Measurements have shown that trees also emit a number of Volatile Organic Carbon compounds (VOCs). Isoprene — one of these VOCs — can combine with nitrogen oxides to form ozone, a potent contributor to global warming when it's anywhere below its rightful place in our planet's stratosphere. Ozone is also harmful to human health. Some forest studies have discovered that plants emit methane and nitrous oxide as well — greenhouse gases that are way more potent than carbon dioxide in influencing global warming.
Another thing that trees do is reduce Earth’s reflectivity or 'albedo'. With less solar radiation bouncing back where it comes from, the planet absorbs it and up goes the temperature again. Especially on mountains, slopes and high latitudes, darker trees like conifers can also reduce how much solar radiation is reflected from snow cover on the ground. That said, tropical forests grow faster and can capture carbon. They can also increase cloud cover and reflectivity due to their evapotranspiration — the movement of water from land into the atmosphere due to evaporation and transpiration in plants. Tropical forests were, thus, argued to have a net cooling effect on global temperature.
But estimates from satellite data of above-ground carbon sources indicate that tropical forests may also be a net source of carbon to the atmosphere due to deforestation and degradation (e.g., due to logging) and disturbances (e.g., due to fires). Meanwhile, all signatories to the Paris Climate Agreement are counting on reduced deforestation, and higher reforestation and afforestation as important tools for meeting their carbon reduction goals.
The scientific community appears to be torn about reporting findings that show forests aren't the big savior we've been counting on after all.
The good news may be that some Earth System Model simulations have shown that all the conversion of forest cover to croplands since the Industrial Revolution has not had a significantly detrimental effect on global warming. Needless to say that some other model simulations have disagreed with this conclusion, and found that forests are, in fact, a significant net sink of carbon. Both sides do agree on one thing though: a more comprehensive representation of 'vegetation' is called for. A representation that considers the impact vegetation has on the reflectivity of solar radiation and greenhouse gases is a far more reliable guide than we have at hand.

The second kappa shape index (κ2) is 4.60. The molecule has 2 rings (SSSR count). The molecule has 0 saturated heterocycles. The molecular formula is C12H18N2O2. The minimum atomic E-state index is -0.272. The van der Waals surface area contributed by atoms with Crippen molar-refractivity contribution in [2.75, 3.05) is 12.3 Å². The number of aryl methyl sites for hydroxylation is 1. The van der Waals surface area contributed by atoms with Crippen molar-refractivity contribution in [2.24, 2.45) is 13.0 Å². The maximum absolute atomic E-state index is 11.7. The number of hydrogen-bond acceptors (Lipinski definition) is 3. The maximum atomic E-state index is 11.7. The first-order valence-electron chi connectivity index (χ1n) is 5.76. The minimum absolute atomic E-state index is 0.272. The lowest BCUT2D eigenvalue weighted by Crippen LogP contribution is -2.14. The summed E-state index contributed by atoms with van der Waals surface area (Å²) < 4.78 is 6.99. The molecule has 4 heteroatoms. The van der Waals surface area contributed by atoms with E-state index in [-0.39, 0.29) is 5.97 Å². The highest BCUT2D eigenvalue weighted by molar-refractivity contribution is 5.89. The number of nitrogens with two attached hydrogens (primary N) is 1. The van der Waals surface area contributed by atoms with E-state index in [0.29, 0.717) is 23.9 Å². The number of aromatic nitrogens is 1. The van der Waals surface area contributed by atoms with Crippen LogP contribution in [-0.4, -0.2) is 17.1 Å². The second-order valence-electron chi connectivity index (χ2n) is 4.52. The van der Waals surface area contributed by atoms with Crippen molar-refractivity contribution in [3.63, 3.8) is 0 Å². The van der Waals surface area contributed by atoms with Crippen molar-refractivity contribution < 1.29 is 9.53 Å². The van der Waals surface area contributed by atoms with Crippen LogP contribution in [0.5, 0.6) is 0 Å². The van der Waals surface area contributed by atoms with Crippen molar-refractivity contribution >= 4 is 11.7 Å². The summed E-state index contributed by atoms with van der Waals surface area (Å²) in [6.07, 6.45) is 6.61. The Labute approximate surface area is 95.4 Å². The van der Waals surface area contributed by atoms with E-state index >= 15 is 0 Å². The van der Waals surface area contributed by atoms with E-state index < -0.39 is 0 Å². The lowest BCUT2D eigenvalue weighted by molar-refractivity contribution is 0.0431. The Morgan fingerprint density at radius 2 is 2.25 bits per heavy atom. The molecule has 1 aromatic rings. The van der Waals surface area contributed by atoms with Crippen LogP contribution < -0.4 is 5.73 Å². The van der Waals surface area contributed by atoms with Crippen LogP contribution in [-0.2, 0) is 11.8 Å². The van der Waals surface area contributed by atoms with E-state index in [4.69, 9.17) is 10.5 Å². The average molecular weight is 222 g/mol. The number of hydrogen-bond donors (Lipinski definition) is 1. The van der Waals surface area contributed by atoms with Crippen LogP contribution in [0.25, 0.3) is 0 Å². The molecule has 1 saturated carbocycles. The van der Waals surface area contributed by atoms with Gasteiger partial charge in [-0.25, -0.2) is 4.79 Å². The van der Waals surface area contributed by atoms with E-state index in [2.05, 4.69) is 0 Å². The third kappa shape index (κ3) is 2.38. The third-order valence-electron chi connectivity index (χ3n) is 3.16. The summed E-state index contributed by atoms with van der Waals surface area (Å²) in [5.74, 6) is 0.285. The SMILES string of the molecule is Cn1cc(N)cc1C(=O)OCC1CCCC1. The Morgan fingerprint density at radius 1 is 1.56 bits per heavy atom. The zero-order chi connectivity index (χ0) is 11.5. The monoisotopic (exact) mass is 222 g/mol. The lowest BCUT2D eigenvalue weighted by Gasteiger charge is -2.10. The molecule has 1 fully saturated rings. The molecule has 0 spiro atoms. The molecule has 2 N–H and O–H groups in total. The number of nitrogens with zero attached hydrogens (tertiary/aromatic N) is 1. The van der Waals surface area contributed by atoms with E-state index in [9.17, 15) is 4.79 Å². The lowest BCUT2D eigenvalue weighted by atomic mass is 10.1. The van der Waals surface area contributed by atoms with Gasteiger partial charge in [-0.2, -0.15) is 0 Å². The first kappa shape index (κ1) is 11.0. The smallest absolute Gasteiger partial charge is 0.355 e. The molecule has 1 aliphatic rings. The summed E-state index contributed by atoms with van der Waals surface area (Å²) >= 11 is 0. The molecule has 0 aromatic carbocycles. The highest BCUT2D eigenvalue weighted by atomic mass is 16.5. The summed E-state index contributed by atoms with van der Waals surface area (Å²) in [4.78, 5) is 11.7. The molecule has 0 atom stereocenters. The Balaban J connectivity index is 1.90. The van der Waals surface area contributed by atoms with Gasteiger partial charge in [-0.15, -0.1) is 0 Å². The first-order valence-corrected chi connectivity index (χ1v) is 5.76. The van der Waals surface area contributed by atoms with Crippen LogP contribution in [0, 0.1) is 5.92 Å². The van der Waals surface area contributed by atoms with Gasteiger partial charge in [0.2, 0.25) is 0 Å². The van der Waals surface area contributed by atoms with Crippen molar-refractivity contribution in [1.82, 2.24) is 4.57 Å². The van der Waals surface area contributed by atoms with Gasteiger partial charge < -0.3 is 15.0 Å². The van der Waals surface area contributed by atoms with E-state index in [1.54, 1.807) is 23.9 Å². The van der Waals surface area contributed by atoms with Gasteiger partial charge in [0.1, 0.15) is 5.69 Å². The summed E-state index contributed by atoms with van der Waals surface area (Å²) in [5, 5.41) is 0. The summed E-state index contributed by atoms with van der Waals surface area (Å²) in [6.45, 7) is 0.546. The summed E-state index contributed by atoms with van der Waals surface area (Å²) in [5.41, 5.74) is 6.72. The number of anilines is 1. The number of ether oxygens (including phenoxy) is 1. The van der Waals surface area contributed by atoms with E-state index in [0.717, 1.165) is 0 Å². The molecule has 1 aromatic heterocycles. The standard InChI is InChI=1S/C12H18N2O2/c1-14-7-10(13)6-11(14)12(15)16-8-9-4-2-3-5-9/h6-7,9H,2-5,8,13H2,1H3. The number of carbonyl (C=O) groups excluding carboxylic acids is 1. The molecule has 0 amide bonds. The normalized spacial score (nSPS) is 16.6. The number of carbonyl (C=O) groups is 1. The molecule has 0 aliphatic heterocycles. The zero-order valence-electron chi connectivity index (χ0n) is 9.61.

Food security will go up worldwide if croplands truly aren't worse than forests in their carbon footprint. However, that still isn't a free pass to turn agriculture into a free-for-all venture. Agriculture has a significant negative impact on groundwater quantity and the global nitrogen cycle. Excess nitrogen from fertilizer use and fossil fuel burning has already had a tangible, tragic impact on biodiversity, human health and climate.
Forests have enduringly been a source of food, fiber, wood, medicines, and more. They process nearly two-thirds of all freshwater in countries like America. The positive impacts from boosting forest cover can be expected to be similarly high elsewhere in the world. Forests aren't likely to run out, or run out of style any time soon, but their net impact on Earth’s climate, the water cycle and carbon uptake have to be studied further. Firm conclusions from these studies are a must for us to safely navigate the future of forests as a means to tackle carbon emission.
The author is a Professor of Atmospheric & Oceanic Science and Earth System Science at the University of Maryland, currently a Visiting Professor at IIT Bombay.